The Christian idea of man -- The idea of man in general -- The Christian idea of man and St. Thomas Aquinas's theory of virtues -- The true concept of virtue and the hierarchy of virtues -- Prudence -- Justice -- Courage and fear of the Lord -- Discipline and moderation -- Faith, hope, and love -- The distinction between a natural and supernatural ethos.
In this paper we will show you a part of a course "Clinical Psychology of Religion" that has been developed in the Netherlands for introducing mental health professionals in the field of clinical psychology of religion. Clinical psychology of religion applies insights from general psychology of religion to the field of the clinical psychologist. Clinical psychology of religion can be defined as that part of the psychology of religion dealing with the relation between religion, worldview and mental health. Like the (...) clinical psychologist, the clinical psychologist of religion deals with psychodiagnostics and psychotherapy, but concentrates on the role religion or worldview plays in mental health problems. The relation between religion and mental health has been a subject for study since the start of the psychology of religion at the end of the last century. A number of authors have elaborated on the ways in which religion can be beneficial or detrimental to psychological health. In recent research we have found that there is a great need among psychotherapists to become better equipped in this field. (shrink)
_ Source: _Page Count 22 This article addresses the research question: “How do Dutch highly educated Muslim women of Moroccan descent use prayer in dealing with problems?” The theoretical framework was mainly based on the work of Pargament et al. regarding religious coping. The empirical part of the study consisted of a quantitative and a qualitative part. This article presents results of the quantitative part. For the quantitative part of our research, 177 questionnaires were collected using snowball sampling. We asked (...) respondents about their praying practices and their ways of religious coping, using the Brief RCOPE. The connection and communication in their prayer with a loving, caring, benevolent God is the main religious way in which these Muslim women of Moroccan descent cope with all kinds of problems. This use of prayer as a way of coping can be clarified through the psychological functions of religiosity and prayer that are suggested by Pargament, Koenig, and Perez. Prayer could help them in: finding meaning, being master over their circumstances and controlling their emotions, finding comfort and closeness to God, experiencing intimacy with others and closeness to God, and transforming their way of life. We did find few negative religious coping strategies, such as negative feelings towards God or alienation. This is in line with research results of Abu Raiya and Pargament. As Islam implies surrender to God, it may be difficult for Muslims to admit their religious distress, doubts, and struggles. (shrink)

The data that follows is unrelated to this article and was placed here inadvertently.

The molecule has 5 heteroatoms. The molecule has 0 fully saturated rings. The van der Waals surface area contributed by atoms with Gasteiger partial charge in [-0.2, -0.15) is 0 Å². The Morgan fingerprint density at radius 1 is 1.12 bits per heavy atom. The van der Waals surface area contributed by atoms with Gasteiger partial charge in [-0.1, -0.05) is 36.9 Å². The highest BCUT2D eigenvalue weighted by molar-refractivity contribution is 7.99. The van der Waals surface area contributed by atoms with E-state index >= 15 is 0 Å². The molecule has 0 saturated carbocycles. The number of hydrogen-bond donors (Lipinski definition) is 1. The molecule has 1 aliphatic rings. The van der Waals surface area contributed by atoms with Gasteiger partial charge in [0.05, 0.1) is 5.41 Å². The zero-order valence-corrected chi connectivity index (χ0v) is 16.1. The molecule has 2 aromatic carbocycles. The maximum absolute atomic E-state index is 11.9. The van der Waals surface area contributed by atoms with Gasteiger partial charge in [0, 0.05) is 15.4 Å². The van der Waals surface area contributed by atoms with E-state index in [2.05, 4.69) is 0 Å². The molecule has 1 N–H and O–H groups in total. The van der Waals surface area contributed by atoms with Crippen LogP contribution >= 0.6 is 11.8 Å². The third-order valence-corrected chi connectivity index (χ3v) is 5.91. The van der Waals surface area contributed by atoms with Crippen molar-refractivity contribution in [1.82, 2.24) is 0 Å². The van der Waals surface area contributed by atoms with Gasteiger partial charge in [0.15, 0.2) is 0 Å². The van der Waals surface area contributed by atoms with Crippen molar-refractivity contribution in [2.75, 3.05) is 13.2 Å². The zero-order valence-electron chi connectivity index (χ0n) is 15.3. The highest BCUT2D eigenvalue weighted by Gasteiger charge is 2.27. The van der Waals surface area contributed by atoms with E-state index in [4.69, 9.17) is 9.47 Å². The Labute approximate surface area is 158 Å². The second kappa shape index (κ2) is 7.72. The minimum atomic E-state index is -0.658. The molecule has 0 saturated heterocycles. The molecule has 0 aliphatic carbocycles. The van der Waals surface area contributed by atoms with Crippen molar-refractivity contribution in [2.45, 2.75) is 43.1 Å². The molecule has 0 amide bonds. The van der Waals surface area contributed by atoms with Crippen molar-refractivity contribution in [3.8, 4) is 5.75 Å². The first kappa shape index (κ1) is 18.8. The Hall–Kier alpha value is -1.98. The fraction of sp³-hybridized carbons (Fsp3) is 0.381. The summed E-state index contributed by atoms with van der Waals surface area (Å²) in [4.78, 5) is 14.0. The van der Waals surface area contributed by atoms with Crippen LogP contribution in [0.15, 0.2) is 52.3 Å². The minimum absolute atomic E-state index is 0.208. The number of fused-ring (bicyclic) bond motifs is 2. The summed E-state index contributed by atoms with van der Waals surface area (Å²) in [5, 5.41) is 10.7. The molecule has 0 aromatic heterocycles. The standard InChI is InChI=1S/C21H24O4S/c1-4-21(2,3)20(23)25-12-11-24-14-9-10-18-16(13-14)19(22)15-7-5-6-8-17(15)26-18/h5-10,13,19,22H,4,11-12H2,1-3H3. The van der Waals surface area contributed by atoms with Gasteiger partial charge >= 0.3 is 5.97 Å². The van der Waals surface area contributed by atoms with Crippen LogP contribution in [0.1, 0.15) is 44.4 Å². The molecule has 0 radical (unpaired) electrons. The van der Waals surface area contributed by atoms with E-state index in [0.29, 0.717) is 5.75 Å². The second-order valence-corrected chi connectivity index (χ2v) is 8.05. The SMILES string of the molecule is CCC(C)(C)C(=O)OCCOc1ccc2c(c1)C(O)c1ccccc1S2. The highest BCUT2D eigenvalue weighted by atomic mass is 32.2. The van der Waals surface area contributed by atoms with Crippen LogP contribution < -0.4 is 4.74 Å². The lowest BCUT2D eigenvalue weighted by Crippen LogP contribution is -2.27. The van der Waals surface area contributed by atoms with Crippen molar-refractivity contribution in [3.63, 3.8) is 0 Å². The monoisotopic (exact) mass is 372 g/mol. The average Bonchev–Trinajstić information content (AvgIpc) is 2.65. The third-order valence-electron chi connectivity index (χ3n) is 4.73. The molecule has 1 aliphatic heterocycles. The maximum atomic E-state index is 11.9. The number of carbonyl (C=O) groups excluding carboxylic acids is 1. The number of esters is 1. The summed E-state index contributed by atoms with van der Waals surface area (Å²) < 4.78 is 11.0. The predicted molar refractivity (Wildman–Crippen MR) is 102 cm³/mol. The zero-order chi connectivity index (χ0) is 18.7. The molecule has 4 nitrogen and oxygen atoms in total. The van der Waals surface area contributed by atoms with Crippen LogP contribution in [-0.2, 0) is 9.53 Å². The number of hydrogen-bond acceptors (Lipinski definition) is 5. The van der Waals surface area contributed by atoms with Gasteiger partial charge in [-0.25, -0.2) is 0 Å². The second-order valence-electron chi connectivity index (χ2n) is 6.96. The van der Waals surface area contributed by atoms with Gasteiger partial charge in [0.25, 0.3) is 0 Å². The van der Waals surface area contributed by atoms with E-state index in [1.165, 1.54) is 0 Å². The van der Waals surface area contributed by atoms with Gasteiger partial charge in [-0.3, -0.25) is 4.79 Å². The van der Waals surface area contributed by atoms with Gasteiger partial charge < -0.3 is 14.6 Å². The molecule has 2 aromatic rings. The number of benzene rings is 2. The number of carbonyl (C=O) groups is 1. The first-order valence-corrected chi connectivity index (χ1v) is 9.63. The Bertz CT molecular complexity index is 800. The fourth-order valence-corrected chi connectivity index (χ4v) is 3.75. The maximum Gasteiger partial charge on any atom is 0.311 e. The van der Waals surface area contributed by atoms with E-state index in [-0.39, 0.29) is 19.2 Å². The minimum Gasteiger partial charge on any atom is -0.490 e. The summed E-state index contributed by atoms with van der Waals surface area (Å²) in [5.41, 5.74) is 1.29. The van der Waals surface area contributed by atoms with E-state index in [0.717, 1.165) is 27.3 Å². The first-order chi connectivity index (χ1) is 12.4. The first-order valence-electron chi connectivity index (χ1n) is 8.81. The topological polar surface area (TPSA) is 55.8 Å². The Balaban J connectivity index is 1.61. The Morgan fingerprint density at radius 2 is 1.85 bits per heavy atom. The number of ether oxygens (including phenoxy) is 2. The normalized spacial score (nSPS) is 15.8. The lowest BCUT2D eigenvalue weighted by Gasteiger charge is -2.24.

This article presents the results of a study in The Netherlands among two groups of religious people: i.e., 165 Christian outpatients and 171 parishioners. In this study, we focused on the following main questions. To what degree did these two groups of Christians practice positive religious coping, negative religious coping and receptive coping? What are the relationships between these three coping strategies? To what degree were positive religious, negative religious and receptive coping activities related to the well-being of the respondents (...) ? What are the best predictors of well-being: positive religious, negative religious or receptive coping? The results showed that positive religious, negative religious and receptive coping were three independent predictors of well-being, with negative religious coping being the best predictor. (shrink)
This paper presents the results of an empirical study among two groups of psychotherapists in the Netherlands. One group works in a mental health institution based on religious principles , and the other group in a general mental health institution . The investigation starts with an overview of the religious background and religious practices of the therapists. Some equations with the average Dutch citizen are made. The next part of the study deals with the perception by psychotherapists of religious issues (...) connected with psycho-social problems. How often in their opinion is there a relation and what kind of relation is at issue? The third part of the study considers the way in which psychotherapists treat these religious issues. Do they attend to them and what kind of interventions are used? Special attention is given to the question of whether there are contacts with the clergy. We conclude that religion should be given a more pronounced place in general mental health care and that Riagg psychotherapists, in particular, should become better equipped to deal with religious issues. (shrink)
In this paper, we will present some results of a study among patients in a forensic psychiatric hospital in The Netherlands. We will focus on the following issues: the patients' general religious beliefs and activities; the patients' religious coping activities; the patients' well-being; the relationship between general religious beliefs and activities, religious coping activities and well-being. We will compare the results among this population with the results of our earlier research in various other psychiatric settings.